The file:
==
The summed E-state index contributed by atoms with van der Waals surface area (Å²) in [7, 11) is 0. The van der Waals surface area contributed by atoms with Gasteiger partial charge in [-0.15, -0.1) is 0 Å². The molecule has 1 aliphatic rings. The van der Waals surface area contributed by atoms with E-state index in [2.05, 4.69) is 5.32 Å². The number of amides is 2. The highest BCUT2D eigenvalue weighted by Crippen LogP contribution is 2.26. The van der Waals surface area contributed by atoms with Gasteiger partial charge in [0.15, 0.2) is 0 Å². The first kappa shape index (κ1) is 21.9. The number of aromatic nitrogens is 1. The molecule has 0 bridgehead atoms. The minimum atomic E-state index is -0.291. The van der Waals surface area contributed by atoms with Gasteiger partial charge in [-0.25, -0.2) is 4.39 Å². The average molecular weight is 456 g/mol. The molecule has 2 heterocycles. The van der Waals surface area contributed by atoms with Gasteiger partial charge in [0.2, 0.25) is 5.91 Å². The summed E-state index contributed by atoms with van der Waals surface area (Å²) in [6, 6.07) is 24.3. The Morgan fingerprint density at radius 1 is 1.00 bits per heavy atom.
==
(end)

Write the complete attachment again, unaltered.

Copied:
The summed E-state index contributed by atoms with van der Waals surface area (Å²) in [7, 11) is 0. The van der Waals surface area contributed by atoms with Gasteiger partial charge in [-0.15, -0.1) is 0 Å². The molecule has 1 aliphatic rings. The van der Waals surface area contributed by atoms with E-state index in [2.05, 4.69) is 5.32 Å². The number of amides is 2. The highest BCUT2D eigenvalue weighted by Crippen LogP contribution is 2.26. The van der Waals surface area contributed by atoms with Gasteiger partial charge in [0.15, 0.2) is 0 Å². The first kappa shape index (κ1) is 21.9. The number of aromatic nitrogens is 1. The molecule has 0 bridgehead atoms. The minimum atomic E-state index is -0.291. The van der Waals surface area contributed by atoms with Gasteiger partial charge in [-0.25, -0.2) is 4.39 Å². The average molecular weight is 456 g/mol. The molecule has 2 heterocycles. The van der Waals surface area contributed by atoms with Gasteiger partial charge in [0.2, 0.25) is 5.91 Å². The summed E-state index contributed by atoms with van der Waals surface area (Å²) in [6, 6.07) is 24.3. The Morgan fingerprint density at radius 1 is 1.00 bits per heavy atom.